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Commentary

Honduras—Zelaya’s Coup


     
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WASHINGTON—Anytime a bunch of soldiers break into a presidential palace, pick up the president and put him on a flight to exile, as happened in Honduras last Sunday, you have a “coup.” But, unlike most coups in Latin America’s tortuous republican history, Honduras’ deposed President Manuel Zelaya bears the biggest responsibility for his overthrow.

A member of the rancid oligarchy he now decries, Zelaya took office in 2006 as the leader of one of the two center-right parties that have dominated Honduran politics for decades. His general platform, his support for the Central American Free Trade Agreement with the United States, and his alliances with business organizations gave no inkling of the fact that halfway into his term he would become a political cross-dresser.

Suddenly, in 2007, he declared himself a socialist and began to establish close ties with Venezuela. In December of that year, he incorporated Honduras into Petrocaribe, a mechanism set up by Hugo Chavez for lavishing oil subsidies on Latin American and Caribbean countries in exchange for political subservience. Then his government joined the Bolivarian Alternative for Latin America and the Caribbean (ALBA), Venezuela’s answer to the proposed Free Trade Area of the Americas, ostensibly a commercial alliance but in practice a political conspiracy that seeks to expand populist dictatorship to the rest of Latin America.

Last year, following the script originally laid out by Chavez in Venezuela and adopted by Evo Morales in Bolivia and Rafael Correa in Ecuador, Zelaya announced that he would hold a referendum to set up a constituent assembly that would change the constitution that barred him from re-election. In the next few months, every legal body in the country—the electoral tribunal, the Supreme Court, the attorney general, the human rights ombudsman—declared the referendum unconstitutional. According to the Honduran constitution (articles 5, 373 and 374), presidential term limits cannot be changed under any circumstance, only Congress can modify the constitution, and political institutions are not subject to referendums. Honduras’ Congress, Zelaya’s own Liberal Party and a majority of Hondurans (in various polls) expressed their horror at the prospect of having Zelaya perpetuate himself and bring Honduras into the Chavez fold. In defiance of court orders, Zelaya persisted. Surrounded by a friendly mob, he broke into the military installations where the ballots were kept and ordered them distributed. The courts declared that Zelaya had placed himself outside of the law, and Congress began an impeachment procedure.

This is the context in which the military, in an ill-advised move that turned a perfectly legal mechanism for stopping Zelaya into a coup, expelled the president. The fact that the constitutional procedure was subsequently followed by having Congress appoint the head of the legislative body, Roberto Micheletti, as interim president, and that the elections scheduled for November have not been canceled, is not enough to dissipate the cloud of illegitimacy that hangs over the new government. This factor has disarmed Zelaya’s critics in the international community in the face of a well-coordinated campaign led by Chavez to reinstate him and denounce the coup as an oligarchic assault on democracy.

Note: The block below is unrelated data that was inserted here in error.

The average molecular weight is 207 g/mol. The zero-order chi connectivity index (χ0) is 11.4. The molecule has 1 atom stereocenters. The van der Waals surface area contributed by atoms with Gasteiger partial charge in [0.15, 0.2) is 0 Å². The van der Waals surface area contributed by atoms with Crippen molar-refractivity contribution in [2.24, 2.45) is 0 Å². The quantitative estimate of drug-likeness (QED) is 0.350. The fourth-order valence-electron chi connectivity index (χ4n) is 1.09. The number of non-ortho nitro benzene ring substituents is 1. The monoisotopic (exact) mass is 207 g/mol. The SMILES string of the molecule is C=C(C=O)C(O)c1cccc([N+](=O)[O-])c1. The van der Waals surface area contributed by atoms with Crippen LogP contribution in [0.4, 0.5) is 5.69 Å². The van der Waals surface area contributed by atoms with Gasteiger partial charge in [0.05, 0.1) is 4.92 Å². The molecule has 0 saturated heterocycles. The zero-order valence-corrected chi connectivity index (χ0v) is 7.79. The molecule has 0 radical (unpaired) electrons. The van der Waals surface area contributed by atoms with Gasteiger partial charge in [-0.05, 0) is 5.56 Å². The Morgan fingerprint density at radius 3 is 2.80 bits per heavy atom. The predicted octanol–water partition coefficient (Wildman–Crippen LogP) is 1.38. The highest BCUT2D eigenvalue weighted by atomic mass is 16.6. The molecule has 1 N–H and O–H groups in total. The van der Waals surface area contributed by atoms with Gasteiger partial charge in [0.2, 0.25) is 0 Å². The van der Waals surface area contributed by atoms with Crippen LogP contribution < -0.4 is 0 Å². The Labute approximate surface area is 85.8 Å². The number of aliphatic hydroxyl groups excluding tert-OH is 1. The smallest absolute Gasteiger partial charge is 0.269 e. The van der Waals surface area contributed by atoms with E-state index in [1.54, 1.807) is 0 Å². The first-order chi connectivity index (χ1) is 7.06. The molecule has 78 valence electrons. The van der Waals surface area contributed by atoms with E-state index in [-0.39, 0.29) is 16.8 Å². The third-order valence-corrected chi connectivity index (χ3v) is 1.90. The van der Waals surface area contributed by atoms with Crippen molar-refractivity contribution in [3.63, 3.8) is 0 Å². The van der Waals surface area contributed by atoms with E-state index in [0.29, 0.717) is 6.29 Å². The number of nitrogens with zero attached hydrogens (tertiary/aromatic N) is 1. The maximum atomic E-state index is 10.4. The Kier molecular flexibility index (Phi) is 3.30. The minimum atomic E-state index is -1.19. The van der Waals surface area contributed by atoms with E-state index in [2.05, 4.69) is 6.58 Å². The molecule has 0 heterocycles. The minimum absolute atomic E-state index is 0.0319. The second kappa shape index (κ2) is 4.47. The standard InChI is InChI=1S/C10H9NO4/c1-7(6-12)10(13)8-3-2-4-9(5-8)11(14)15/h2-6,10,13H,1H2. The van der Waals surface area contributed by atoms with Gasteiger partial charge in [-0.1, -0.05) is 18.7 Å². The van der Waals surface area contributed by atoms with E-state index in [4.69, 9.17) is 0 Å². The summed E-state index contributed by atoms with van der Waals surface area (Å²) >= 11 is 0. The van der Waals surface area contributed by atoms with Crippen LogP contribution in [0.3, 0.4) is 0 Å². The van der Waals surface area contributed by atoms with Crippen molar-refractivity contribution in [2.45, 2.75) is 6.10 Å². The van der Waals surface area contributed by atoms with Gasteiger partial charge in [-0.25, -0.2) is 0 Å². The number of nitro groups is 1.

That said, the international response, seeking to reinstate Zelaya without any mention of his illegal acts, has been highly inadequate. The Organization of American States, led by its secretary-general, Jose Miguel Insulza, has acted like Venezuela’s poodle. At Chavez’s request, Insulza went to Nicaragua, where a summit of the anti-democratic ALBA group became the hemisphere’s political center of gravity following the coup. Insulza and other populist presidents said nothing about Zelaya’s dictatorial conduct leading to last Sunday’s events and simply echoed Venezuela’s self-serving stance. Efforts by other countries, including the United States and many South American governments, to put some nuance into the public statements were neutralized by the spectacle unfolding in Nicaragua, which was widely reported across the Spanish-speaking world. It was sad to see Insulza suddenly remember his organization’s Democratic Inter-American Charter in relation to Honduras—the same rules of democratic conduct that Chavez, Morales, Correa and Nicaragua’s Daniel Ortega have violated on numerous occasions while the OAS looked the other way.

Honduras’ crisis should bring to people’s attention this truth about Latin America today: The gravest threat to liberty comes from elected populists who are seeking to subject the institutions of the law to their megalomaniac whims. Given that scenario, the hemisphere’s response to Honduras’ crisis has undermined those who are trying to prevent populism from taking the region back to the times when it was forced to choose between left-wing revolution and military dictatorships.


Alvaro Vargas Llosa is Senior Fellow of The Center on Global Prosperity at The Independent Institute. He is a native of Peru and received his B.S.C. in international history from the London School of Economics. His Independent Institute books include Global Crossings: Immigration, Civilization, and America, Lessons From the Poor: Triumph of the Entrepreneurial Spirit, The Che Guevara Myth and the Future of Liberty, and Liberty for Latin America.

(c) 2009, The Washington Post Writers Group

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